EarthTalk: Whale Carcasses
Dear EarthTalk: It is true that the carcasses of whales that wash up on shore are considered dangerous to humans because of the amount of toxins and chemicals in their blubber?— Michael O’Loughlin, Tigard, OR
Whether wildlife officials in a given region consider a dead beached whale a biohazard or not is a local decision, but nevertheless experts agree that only trained professionals should go anywhere near a dead wild animal to prevent the spread of bacterial infection alone, no matter whether any industrial pollutants might be oozing out. But regardless, it is true that some types of whales, given their spot at the top of the marine food chain, do harbor chemical pollution in their fatty tissue and organs.
Researchers have found, for instance, that PCBs, dangerous toxins notorious for polluting New York’s Hudson River and long banned in the U.S. are present in the blubber of beluga and orca whales, among others, in amounts — some 80 parts per million — that could kill a person. DDT, a pesticide banned in 1972 in the U.S. for wreaking havoc on bird and other wildlife populations, also still shows up in measurable amounts in whale blubber around the world.
Beyond such well-known pollutants, newer ones are starting to show up in large amounts in the carcasses of beached whales and other top marine predators. Today biologists are most worried about the marked increase in flame retardants (PBDEs) and stain repellents (PFOS) in dead marine mammals. Flame retardants are particularly troublesome because they "seem to travel over long distances in the atmosphere, and some studies have shown that they can be toxic to the immune system and can affect neurobehavioral development," according to a recent report by the Arctic Council, a multilateral international body in charge of overseeing Arctic law and development. The report also noted that PFOS does "not seem to break down under any circumstances," meaning it is passed up the food chain to whales and other top predators, and then in some cases consumed by humans, especially indigenous Arctic people still hunting marine animals as part of their subsistent lifestyles.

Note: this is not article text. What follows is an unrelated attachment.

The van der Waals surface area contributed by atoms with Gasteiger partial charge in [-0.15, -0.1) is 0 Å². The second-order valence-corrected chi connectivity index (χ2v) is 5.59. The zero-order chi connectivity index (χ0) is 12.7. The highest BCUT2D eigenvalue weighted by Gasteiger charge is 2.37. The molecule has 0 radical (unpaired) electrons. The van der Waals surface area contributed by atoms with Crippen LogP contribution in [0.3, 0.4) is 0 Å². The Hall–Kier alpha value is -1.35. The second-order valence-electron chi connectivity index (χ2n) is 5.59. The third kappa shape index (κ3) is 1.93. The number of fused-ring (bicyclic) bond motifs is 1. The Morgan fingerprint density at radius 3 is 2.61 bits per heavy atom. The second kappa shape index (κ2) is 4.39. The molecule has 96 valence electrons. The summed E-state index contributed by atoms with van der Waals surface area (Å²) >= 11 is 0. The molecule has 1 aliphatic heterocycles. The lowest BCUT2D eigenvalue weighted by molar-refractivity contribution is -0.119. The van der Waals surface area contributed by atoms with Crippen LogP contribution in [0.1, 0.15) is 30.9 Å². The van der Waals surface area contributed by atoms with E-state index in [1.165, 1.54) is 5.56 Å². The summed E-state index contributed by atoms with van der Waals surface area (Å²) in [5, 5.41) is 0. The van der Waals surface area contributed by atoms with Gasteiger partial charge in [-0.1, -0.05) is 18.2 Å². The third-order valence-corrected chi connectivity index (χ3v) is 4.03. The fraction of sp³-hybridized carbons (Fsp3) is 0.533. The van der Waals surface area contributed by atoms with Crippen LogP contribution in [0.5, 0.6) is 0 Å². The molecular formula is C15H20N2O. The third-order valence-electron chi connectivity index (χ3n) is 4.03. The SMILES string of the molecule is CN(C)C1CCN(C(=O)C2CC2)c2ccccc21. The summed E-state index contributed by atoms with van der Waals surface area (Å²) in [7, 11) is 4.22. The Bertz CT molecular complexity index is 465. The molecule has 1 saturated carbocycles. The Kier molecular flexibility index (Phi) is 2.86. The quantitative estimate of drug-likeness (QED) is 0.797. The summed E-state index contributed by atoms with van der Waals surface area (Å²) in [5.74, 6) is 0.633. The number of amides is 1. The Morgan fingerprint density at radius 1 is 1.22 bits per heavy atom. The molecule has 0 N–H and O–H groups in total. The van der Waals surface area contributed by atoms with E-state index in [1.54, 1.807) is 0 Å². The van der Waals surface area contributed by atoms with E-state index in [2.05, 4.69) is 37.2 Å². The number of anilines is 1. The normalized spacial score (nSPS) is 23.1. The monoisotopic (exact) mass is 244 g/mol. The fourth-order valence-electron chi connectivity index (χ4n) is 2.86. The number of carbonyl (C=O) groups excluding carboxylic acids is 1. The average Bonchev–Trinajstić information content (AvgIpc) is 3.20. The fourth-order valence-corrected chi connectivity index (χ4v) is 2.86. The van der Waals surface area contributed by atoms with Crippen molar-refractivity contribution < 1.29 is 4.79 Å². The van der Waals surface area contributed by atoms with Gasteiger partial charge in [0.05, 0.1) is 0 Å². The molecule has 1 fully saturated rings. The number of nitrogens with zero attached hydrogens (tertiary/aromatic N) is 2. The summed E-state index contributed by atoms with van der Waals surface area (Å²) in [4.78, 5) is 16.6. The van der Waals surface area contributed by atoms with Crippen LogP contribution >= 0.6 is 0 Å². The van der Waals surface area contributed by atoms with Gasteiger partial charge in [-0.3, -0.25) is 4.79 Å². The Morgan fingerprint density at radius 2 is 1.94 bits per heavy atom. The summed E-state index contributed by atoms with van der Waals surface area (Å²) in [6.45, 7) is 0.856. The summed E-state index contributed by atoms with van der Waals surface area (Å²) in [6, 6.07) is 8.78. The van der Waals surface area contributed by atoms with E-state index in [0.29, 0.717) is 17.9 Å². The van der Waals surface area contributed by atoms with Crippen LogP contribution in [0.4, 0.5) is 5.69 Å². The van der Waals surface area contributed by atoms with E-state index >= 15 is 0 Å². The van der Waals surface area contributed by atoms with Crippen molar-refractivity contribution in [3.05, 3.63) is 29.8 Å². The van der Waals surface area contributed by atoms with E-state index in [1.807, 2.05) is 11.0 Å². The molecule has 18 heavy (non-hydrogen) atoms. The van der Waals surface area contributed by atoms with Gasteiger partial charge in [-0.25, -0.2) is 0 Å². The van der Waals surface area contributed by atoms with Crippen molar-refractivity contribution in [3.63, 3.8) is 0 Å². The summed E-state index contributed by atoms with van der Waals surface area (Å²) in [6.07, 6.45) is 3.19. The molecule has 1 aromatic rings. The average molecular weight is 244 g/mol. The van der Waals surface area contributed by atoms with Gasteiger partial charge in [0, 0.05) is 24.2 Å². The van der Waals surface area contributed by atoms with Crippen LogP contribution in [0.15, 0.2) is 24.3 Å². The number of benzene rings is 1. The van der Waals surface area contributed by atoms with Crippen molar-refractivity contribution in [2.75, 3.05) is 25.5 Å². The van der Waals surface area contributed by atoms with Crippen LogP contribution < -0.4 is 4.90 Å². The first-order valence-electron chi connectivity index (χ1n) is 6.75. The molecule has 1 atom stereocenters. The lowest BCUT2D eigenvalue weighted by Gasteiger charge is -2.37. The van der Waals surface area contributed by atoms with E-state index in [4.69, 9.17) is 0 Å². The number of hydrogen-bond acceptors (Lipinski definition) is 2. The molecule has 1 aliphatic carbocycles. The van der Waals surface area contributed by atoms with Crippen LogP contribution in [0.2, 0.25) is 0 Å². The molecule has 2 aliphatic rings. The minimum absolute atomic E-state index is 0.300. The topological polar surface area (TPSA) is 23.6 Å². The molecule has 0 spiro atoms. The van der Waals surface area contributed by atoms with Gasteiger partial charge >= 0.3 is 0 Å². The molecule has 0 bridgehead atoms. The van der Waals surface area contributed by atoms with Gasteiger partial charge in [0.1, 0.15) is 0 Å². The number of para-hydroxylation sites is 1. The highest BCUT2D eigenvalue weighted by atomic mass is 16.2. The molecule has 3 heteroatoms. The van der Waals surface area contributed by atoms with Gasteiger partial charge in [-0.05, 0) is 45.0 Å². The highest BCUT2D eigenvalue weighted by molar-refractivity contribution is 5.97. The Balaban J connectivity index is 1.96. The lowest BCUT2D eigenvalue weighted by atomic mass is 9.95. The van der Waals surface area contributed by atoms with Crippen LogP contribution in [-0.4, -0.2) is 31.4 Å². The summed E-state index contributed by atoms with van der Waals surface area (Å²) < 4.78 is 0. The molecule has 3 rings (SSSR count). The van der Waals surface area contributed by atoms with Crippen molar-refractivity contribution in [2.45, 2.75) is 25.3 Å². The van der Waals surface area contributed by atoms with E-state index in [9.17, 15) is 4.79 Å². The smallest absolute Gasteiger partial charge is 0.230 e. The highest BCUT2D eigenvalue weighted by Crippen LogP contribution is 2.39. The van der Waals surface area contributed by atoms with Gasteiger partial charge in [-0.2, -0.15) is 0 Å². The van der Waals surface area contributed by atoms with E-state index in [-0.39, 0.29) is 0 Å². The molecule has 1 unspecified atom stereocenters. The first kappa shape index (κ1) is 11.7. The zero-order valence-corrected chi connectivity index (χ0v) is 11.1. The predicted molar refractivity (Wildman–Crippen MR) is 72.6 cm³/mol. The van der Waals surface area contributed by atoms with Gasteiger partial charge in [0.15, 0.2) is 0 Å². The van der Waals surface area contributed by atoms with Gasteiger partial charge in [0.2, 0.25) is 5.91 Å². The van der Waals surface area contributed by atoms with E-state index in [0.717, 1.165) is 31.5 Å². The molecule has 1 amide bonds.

According to the Humane Society of the U.S. (HSUS), whales aren’t the only wild animals carrying around large amounts of toxic chemicals. Bottlenose dolphins, manatees, polar bears, seals, sea lions and other marine wildlife also have PCBs, DDT, PBDEs, PFOS and the other pollutants in their tissues and bloodstreams. "The large-scale die-off of bottlenose dolphins along the mid-Atlantic coast of the United States in the mid-1980s may have been the direct or indirect result of increasing levels of toxic waste from industrial sources," HSUS reports, adding that "such pollutants can depress the immune system of marine mammals, making the animals susceptible to diseases they could normally fight off." Another example: polar bears in Norway have been exhibiting serious congenital abnormalities; HSUS blames exposure to toxic pollutants in the bears’ otherwise pristine environment.
Environmental and health experts worry about such contamination because many of the chemicals in question are known "endocrine disruptors," meaning they can impair reproduction in both wildlife and humans by mimicking or altering natural hormonal activity. Such chemicals can also cause neurological problems and developmental or skeletal abnormalities.
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